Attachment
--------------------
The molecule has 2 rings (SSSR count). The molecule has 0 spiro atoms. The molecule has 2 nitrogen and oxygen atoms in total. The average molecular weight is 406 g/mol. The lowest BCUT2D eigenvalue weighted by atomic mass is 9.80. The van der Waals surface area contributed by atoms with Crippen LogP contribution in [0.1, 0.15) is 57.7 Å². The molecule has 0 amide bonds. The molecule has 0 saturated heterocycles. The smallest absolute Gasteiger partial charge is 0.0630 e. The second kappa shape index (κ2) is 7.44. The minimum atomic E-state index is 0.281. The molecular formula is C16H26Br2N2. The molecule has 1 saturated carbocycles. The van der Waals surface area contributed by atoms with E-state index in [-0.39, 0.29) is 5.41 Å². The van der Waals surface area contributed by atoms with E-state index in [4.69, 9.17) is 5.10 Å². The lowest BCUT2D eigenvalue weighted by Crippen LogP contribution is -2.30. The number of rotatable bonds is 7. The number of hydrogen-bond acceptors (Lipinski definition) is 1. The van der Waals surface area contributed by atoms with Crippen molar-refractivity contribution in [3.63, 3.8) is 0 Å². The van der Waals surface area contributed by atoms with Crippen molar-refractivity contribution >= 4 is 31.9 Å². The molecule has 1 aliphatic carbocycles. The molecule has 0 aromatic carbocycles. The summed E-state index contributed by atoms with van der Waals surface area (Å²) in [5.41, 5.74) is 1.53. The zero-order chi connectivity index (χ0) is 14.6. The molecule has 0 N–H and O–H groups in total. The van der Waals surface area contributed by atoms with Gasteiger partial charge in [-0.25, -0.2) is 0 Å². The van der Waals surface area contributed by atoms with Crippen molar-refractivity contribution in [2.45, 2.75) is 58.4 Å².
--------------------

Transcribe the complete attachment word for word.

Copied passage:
The molecule has 2 rings (SSSR count). The molecule has 0 spiro atoms. The molecule has 2 nitrogen and oxygen atoms in total. The average molecular weight is 406 g/mol. The lowest BCUT2D eigenvalue weighted by atomic mass is 9.80. The van der Waals surface area contributed by atoms with Crippen LogP contribution in [0.1, 0.15) is 57.7 Å². The molecule has 0 amide bonds. The molecule has 0 saturated heterocycles. The smallest absolute Gasteiger partial charge is 0.0630 e. The second kappa shape index (κ2) is 7.44. The minimum atomic E-state index is 0.281. The molecular formula is C16H26Br2N2. The molecule has 1 saturated carbocycles. The van der Waals surface area contributed by atoms with E-state index in [-0.39, 0.29) is 5.41 Å². The van der Waals surface area contributed by atoms with E-state index in [4.69, 9.17) is 5.10 Å². The lowest BCUT2D eigenvalue weighted by Crippen LogP contribution is -2.30. The number of rotatable bonds is 7. The number of hydrogen-bond acceptors (Lipinski definition) is 1. The van der Waals surface area contributed by atoms with Crippen molar-refractivity contribution in [3.63, 3.8) is 0 Å². The van der Waals surface area contributed by atoms with Crippen molar-refractivity contribution >= 4 is 31.9 Å². The molecule has 1 aliphatic carbocycles. The molecule has 0 aromatic carbocycles. The summed E-state index contributed by atoms with van der Waals surface area (Å²) in [5.41, 5.74) is 1.53. The zero-order chi connectivity index (χ0) is 14.6. The molecule has 0 N–H and O–H groups in total. The van der Waals surface area contributed by atoms with Gasteiger partial charge in [-0.25, -0.2) is 0 Å². The van der Waals surface area contributed by atoms with Crippen molar-refractivity contribution in [2.45, 2.75) is 58.4 Å².